Tuesday, February 9, 2010

Health Care Failure: Leave it to the Eager Beaver

John Boehner and Eric Cantor sent a letter to Rahm Emmanuel in response to Obama's request for a bipartisan discussion on health care.  Boehner and Cantor detail their list of "concerns" about the discussion and suggest they would be reluctant to attend unless the current bills are scrapped.  They asked that reconciliation be taken off the table and wondered whether the special interest groups the administration had negotiated with were going to be there as well.  In short it was a laundry list of the failures of the Obama administration that played a huge role in their inability to pass their signature piece of legislation.

Who better to answer such a letter than Baghdad Bob Gibbs?   The response is a stellar piece of revisionist history and obfuscation:

The President is adamant that we seize this historic moment to pass meaningful health insurance reform legislation. He began this process by inviting Republican and Democratic leaders to the White House on March 5 of last year, and he’s continued to work with both parties in crafting the best possible bill. He’s been very clear about his support for the House and Senate bills because of what they achieve for the American people: putting a stop to insurance company abuses, extending coverage to millions of hardworking Americans, getting control of rising premiums and out-of-pocket costs, and reducing the deficit.

The President looks forward to reviewing Republican proposals that meet the goals he laid out at the beginning of this process, and as recently as the State of the Union Address. He’s open to including any good ideas that stand up to objective scrutiny. What he will not do, however, is walk away from reform and the millions of American families and small business counting on it. The recent news that a major insurer plans to raise premiums for some customers by as much as 39 percent is a stark reminder of the consequences of doing nothing.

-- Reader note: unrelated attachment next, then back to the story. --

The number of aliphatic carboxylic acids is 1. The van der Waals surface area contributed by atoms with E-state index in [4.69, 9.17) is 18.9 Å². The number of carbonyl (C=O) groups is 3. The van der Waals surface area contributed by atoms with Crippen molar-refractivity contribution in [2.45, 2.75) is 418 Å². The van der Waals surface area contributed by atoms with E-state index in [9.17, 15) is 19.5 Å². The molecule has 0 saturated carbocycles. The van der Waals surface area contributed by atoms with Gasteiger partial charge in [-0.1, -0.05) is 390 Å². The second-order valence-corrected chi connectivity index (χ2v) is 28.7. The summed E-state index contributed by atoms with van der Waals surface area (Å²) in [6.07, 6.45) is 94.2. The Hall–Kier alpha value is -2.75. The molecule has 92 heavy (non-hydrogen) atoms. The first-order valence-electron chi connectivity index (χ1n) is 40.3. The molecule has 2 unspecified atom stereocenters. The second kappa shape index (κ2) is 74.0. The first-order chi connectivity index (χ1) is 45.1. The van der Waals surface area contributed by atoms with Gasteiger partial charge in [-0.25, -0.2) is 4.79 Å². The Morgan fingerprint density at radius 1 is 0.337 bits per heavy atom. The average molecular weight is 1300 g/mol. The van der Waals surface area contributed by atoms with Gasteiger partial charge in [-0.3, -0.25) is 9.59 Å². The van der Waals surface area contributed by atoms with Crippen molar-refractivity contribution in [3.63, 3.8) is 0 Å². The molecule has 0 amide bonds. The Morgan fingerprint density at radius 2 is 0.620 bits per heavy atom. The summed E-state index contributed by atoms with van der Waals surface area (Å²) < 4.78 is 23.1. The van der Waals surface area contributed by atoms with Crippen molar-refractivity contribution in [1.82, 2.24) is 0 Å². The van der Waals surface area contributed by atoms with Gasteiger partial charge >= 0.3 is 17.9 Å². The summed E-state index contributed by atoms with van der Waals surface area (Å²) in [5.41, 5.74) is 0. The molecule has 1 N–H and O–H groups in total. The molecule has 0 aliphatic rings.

I think the President's historic moment to pass health care has passed, someone drove a truck through it.  Moreover, it is Obama who must show bipartisanship and repair his standing with Independents and he isn't likely to accomplish that by pretending he actually worked with Republicans when the evidence clearly shows otherwise.  He continues to believe he can pull the wool over voters' eyes with flowery words and a tight script.  He forgets he now has a record and frankly Independents are less than impressed with what they've seen.

Now he is signalling he has no intention of abandoning the bills the public has rejected.  I am guessing he thinks he can recreate the House Republican retreat and somehow convince the public they didn't get his point and make the Republicans look the fools in one fell swoop.  He is repeating some of the language he used that day suggesting he will review proposals that meet his "goals" and ones that stand up to objective scrutiny.  He continues to miss the fact his goals aren't consistent with the voters goals and they have looked at his proposals with an objective eye and found them wanting.

Obama is signalling the posts will always be moved here and likely has no intention of negotiating anything but his image.  He needs to put on a show to back up his positioning with lap dog Katie Couric:
"I want to consult closely with our Republican colleagues," Obama said. "What I want to do is to ask them to put their ideas on the table. . . . I want to come back and have a large meeting, Republicans and Democrats, to go through, systematically, all the best ideas that are out there and move it forward."
so sayeth Eddie Haskell from the White House
Rush Limbaugh wisely pointed out earlier this was all a trap and advises Republicans to just say no.  The Republicans responded by asking that they start over, a position supported by the American people by the way, now Obama has said no.  Well Baghdad Bob said no, technically, as if he wouldn't run that by Obama first.  Obama buys himself a bit of plausible deniability in who backed down on efforts for bipartisanship.  Obama is the supposed eager beaver for health care though and here he proves he isn't serious about bipartisanship.  My advice to the Republican leadership, FWIW, send another letter asking Obama and crew to get back to you when they are genuinely serious about a bipartisan effort to reform health care.  They will be waiting a long time for a serious response.

More on this at Memeorandum

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